2013 Outstanding Master's Universities and Colleges Professor of the Year
Associate Professor of Physics
Thank you, Mark, for the wonderful introduction. And thank you to the Council for Advancement and Support of Education and to the Carnegie Foundation for the Advancement of Teaching for sponsoring this award and for making this day possible. I’m humbled by this award and profoundly appreciative of being recognized in this way.
As a physicist and a theorist, I’ve always been infected with a desire to know how the universe works. My grandmother jokes with me even now that as a child I used to talk about the stars and Martians and that my mind was always full of ideas about science. I always knew that one day I’d pursue science as a career. But along the way, I unexpectedly fell in love with teaching, finding it energized me as much if not more than my own research.
After coming to Creighton and being mentored by wonderful colleagues and campus leaders, I found that I could combine my two loves. I found a great joy in being scientific about my teaching, in applying the same sort of scientific and mathematical rigor to my teaching that I used in my scholarship. I’m lucky to come from a discipline that particularly values this approach to teaching. Within physics, there is a tremendous support for and esteem for physics education research. I wouldn’t be where I am today without this community and their ideas and their support.
A seminal experience for me as a teacher was attending a workshop on astronomy education given by Ed Prather and Tim Slater of the University of Arizona. The past decade or two have seen a remarkable collaboration between educators and cognitive scientists. One of the things I learned at the interface between education and cognitive science is that research truly shows that learning requires mental effort or active engagement, and that most people require social interaction to learn deeply. In other words, if you’re doing most of the work in your classroom, you’re doing it wrong! I began to think about my own teaching. I’d find myself saying, “If I only polish it a bit more, explain things better…” “I know lecture doesn’t work generally but this lecture will really help them understand.” “Just one more powerpoint slide and this will be perfectly clear!” At this point, I’ll interject with Albert Einstein’s definition of insanity: doing the same thing over and over again expecting different results each time. And so I decided to change it all.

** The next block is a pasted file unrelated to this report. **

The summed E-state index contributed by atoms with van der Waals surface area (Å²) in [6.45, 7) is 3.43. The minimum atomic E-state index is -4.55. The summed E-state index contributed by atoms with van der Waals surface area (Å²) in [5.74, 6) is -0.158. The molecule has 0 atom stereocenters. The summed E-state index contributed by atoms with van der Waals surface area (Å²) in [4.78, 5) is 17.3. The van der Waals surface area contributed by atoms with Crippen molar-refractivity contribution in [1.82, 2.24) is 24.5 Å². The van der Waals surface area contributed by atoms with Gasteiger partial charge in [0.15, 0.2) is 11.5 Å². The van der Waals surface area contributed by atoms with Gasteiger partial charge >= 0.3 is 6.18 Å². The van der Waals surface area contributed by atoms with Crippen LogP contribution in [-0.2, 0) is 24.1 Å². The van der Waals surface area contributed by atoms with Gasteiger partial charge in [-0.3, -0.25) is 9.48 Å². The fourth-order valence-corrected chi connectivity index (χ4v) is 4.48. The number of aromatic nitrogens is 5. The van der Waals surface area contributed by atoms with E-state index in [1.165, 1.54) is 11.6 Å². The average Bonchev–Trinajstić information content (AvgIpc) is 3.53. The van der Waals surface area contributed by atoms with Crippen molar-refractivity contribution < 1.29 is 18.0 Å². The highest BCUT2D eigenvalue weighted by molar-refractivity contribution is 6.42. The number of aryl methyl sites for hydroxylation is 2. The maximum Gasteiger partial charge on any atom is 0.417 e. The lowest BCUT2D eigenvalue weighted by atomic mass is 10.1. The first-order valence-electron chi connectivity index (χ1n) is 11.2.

Today my courses are primarily project-based; we learn physics through hands-on, active and real-life projects. Believe me, it’s a great shock to my students when I walk in on day one and tell them that today is the last day I’m going to stand in front of the class and lecture! Instead, I take my students to the indoor basketball courts to record and analyze projectile motion. My students learn about quantum tunneling from Uranium decay and dig into historic papers. They learn mechanics in part through modeling the simple system of a child on a playground swing. We learn how to handle systems of differential equations by modeling the zombie apocalypse. Along the way, I’ve had enormously rewarding experiences. I have to say that I’ve probably gotten more from my students than they have from me. I see so many incredibly talented young men and women, and I’ve learned so much about teaching, about physics and about life in general from them. In no small way, my project-based course in quantum mechanics has evolved and been improved through their feedback and is the course it is because of their participation and work.
I’ve come to think of myself as a bit of a radical when it comes to teaching. Or maybe I’m just a physicist with a bad case of pedagogical wanderlust. But more than anything else, I want my students to grow to be in charge of their own learning and to learn and study for their own reasons. I think in academia, we cherish our authority too much, telling students what to do, what courses to take and when to take them. I want to go into a course and have students tell me what they want to learn and why they want to learn it. I think this is true education (and very Ignatian).
If you’ll indulge me, I’d like to end with a few personal thank yous. First of all, I’d like to thank my wife, Mary, for all of her support during the years. Our profession is one that requires love and devotion and hard work, but what is rarely acknowledged are the people who pick up the slack in life and take care of all of those other important things so that we can do our jobs. I’d like to similarly thank my parents, who turned finite resources into a seemingly infinite number of books and experiences that made me who I am today. And finally, I’d like to thank my past teachers and colleagues at Creighton, many of whom are infinitely more deserving of this award than I am.
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